Adventure-based cruise tourism and emergency response-training for increased polar-water emergency management competence
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Original versionSætren, G. B., Stenhammer, H. C., Andreassen, N. & Borch, O. J. (2021). Adventure-based cruise tourism and emergency response-training for increased polar-water emergency management competence.
Nature-based tourism has increased significantly in recent years. The special segment adventure travel has doubled in size, from 10 to 20 percent of the international tourism market. This type of tourism is characterized by visiting remote and spectacular areas, and uniqueness. One of the most popular type of adventure based travel is so-called expedition cruise. The number of cruise vessels is increasing and a significant numbers of new vessels are contracted. This includes the number of cruise vessels visiting the High North and Svalbard. The polar regions are characterized by challenging weather, cold climate, a lack of infrastructure and equipment as well as a vulnerable environment. The polar regions are also political sensitive areas. Accidents in this area demand fast response from the responsible government. This is why there has to be constant focus on risk reducing efforts including both increased safety and preparedness and reduction of consequences if and accident should happen. Polar water competence is a very important factor for safe operation and an efficient emergency response. This paper highlights how personnel from both cruise vessels and the emergency response agencies can train to meet risks of life and environment in the case of cruise ship accidents with the need for mass evacuation. The paper builds upon the experience from computer-assisted exercises (CAX) of key crisis management personnel. This included the use of simulator training at NORDLAB the Nord university emergency management laboratory. New concept for management and cross-agency cooperation was included. The exercise included mentors from the emergency response agencies and students with background from companies, the government emergency response agencies. The findings reveal the importance of increased realism through simulator-support combined with mentors from the emergency response system. The simulator runs created realism and the mentors could add knowledge on the system and best practices. Previous knowledge and trust among the actors were found important as well as adapting the exercise to previous knowledge on both operational context and the emergency response system. This underlines the need for meeting arenas and tailor-made training schemes, including the right composition of the groups training together. Conclusion: Training for managing large scale accidents is crucial for saving life, environment and values in the demanding polar context. Tailor-made computer assisted exercises with simulators and active use of mentors were found to be an efficient combination for advanced learning to meet a broad range of crises and to collaborate efficiently with both vessel crew and involved companies and agencies.Adventure-based cruise tourism and emergency response -training for increased polar-water emergency management competence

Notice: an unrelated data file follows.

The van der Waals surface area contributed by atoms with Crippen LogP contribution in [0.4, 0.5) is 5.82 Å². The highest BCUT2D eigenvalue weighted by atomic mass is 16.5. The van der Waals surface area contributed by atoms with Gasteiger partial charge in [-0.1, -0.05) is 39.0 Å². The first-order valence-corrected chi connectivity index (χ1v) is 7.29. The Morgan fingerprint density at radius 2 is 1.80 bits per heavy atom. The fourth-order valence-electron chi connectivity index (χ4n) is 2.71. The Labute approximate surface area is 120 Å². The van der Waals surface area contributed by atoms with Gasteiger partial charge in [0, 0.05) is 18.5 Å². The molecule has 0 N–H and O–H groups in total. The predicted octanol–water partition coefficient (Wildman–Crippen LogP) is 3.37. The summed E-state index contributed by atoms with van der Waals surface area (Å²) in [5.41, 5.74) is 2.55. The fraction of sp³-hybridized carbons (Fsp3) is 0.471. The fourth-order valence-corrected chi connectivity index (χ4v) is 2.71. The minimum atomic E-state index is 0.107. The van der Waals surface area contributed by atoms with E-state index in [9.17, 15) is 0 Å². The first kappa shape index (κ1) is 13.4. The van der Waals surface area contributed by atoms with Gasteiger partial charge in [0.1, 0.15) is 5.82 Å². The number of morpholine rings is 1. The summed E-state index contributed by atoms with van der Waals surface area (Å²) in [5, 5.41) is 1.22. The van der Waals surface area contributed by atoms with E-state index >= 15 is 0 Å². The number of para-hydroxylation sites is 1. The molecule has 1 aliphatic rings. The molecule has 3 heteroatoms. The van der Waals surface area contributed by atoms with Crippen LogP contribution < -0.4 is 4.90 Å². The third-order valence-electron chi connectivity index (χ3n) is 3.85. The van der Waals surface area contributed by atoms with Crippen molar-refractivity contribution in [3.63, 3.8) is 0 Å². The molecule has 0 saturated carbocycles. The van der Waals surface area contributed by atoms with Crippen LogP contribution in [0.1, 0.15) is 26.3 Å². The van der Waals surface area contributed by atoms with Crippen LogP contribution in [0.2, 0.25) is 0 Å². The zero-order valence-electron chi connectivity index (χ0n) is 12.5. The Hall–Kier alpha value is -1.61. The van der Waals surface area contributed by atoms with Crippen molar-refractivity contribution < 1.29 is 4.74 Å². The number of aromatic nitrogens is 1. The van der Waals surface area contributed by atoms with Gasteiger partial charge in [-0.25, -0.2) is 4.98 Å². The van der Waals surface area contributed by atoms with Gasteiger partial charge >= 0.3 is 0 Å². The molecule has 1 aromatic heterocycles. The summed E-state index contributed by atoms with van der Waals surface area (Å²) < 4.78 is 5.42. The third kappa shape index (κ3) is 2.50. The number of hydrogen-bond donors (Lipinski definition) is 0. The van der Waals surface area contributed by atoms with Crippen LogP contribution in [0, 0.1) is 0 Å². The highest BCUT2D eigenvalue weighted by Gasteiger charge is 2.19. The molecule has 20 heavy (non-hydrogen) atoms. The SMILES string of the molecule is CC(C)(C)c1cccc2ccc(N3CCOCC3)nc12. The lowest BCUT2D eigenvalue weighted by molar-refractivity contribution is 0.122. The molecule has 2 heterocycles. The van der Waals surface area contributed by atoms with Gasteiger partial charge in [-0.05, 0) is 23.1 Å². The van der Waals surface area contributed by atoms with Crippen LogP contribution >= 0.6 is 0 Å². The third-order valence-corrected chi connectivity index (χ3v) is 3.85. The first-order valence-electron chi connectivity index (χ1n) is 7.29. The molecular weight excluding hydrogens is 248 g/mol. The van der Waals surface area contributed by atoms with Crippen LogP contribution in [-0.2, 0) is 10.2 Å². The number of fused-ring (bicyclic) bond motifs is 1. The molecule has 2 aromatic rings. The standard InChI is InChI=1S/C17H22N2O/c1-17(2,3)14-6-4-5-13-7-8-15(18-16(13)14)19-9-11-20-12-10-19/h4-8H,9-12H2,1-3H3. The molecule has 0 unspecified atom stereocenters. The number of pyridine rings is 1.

Poster presentation at the Svalbard Science Conference SSC21, 02.11.21 - 03.11.21, Oslo, Norway, arranged by Forskningsrådet. https://www.forskningsradet.no/en/svalbard-science-forum/ssf-tools-and-funding-schemes/svalbard-science-conference/.